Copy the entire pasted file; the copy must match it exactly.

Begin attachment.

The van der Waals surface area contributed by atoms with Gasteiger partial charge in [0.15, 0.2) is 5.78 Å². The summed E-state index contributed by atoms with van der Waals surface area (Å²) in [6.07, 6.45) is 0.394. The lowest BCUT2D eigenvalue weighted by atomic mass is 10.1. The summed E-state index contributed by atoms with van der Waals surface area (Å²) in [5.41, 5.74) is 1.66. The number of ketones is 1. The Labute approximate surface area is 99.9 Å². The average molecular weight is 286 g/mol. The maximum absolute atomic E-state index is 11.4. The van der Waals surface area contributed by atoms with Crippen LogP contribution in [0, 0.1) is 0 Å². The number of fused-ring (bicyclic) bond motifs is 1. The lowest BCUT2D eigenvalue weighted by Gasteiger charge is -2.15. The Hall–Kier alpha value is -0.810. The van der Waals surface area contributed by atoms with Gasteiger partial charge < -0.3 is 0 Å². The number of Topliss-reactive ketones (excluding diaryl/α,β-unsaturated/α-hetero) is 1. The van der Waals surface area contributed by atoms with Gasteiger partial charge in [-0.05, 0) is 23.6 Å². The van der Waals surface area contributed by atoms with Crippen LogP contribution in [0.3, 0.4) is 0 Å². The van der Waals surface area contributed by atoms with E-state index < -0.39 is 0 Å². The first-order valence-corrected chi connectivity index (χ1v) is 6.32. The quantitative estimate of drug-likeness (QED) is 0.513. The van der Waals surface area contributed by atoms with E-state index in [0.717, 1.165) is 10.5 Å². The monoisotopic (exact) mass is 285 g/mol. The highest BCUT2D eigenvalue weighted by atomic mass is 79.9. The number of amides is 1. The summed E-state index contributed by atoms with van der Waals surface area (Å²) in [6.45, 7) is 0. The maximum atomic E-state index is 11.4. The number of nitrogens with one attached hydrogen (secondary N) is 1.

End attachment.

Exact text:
The van der Waals surface area contributed by atoms with Gasteiger partial charge in [0.15, 0.2) is 5.78 Å². The summed E-state index contributed by atoms with van der Waals surface area (Å²) in [6.07, 6.45) is 0.394. The lowest BCUT2D eigenvalue weighted by atomic mass is 10.1. The summed E-state index contributed by atoms with van der Waals surface area (Å²) in [5.41, 5.74) is 1.66. The number of ketones is 1. The Labute approximate surface area is 99.9 Å². The average molecular weight is 286 g/mol. The maximum absolute atomic E-state index is 11.4. The van der Waals surface area contributed by atoms with Crippen LogP contribution in [0, 0.1) is 0 Å². The number of fused-ring (bicyclic) bond motifs is 1. The lowest BCUT2D eigenvalue weighted by Gasteiger charge is -2.15. The Hall–Kier alpha value is -0.810. The van der Waals surface area contributed by atoms with Gasteiger partial charge < -0.3 is 0 Å². The number of Topliss-reactive ketones (excluding diaryl/α,β-unsaturated/α-hetero) is 1. The van der Waals surface area contributed by atoms with Gasteiger partial charge in [-0.05, 0) is 23.6 Å². The van der Waals surface area contributed by atoms with Crippen LogP contribution in [0.3, 0.4) is 0 Å². The van der Waals surface area contributed by atoms with E-state index < -0.39 is 0 Å². The first-order valence-corrected chi connectivity index (χ1v) is 6.32. The quantitative estimate of drug-likeness (QED) is 0.513. The van der Waals surface area contributed by atoms with E-state index in [0.717, 1.165) is 10.5 Å². The monoisotopic (exact) mass is 285 g/mol. The highest BCUT2D eigenvalue weighted by atomic mass is 79.9. The number of amides is 1. The summed E-state index contributed by atoms with van der Waals surface area (Å²) in [6.45, 7) is 0. The maximum atomic E-state index is 11.4. The number of nitrogens with one attached hydrogen (secondary N) is 1.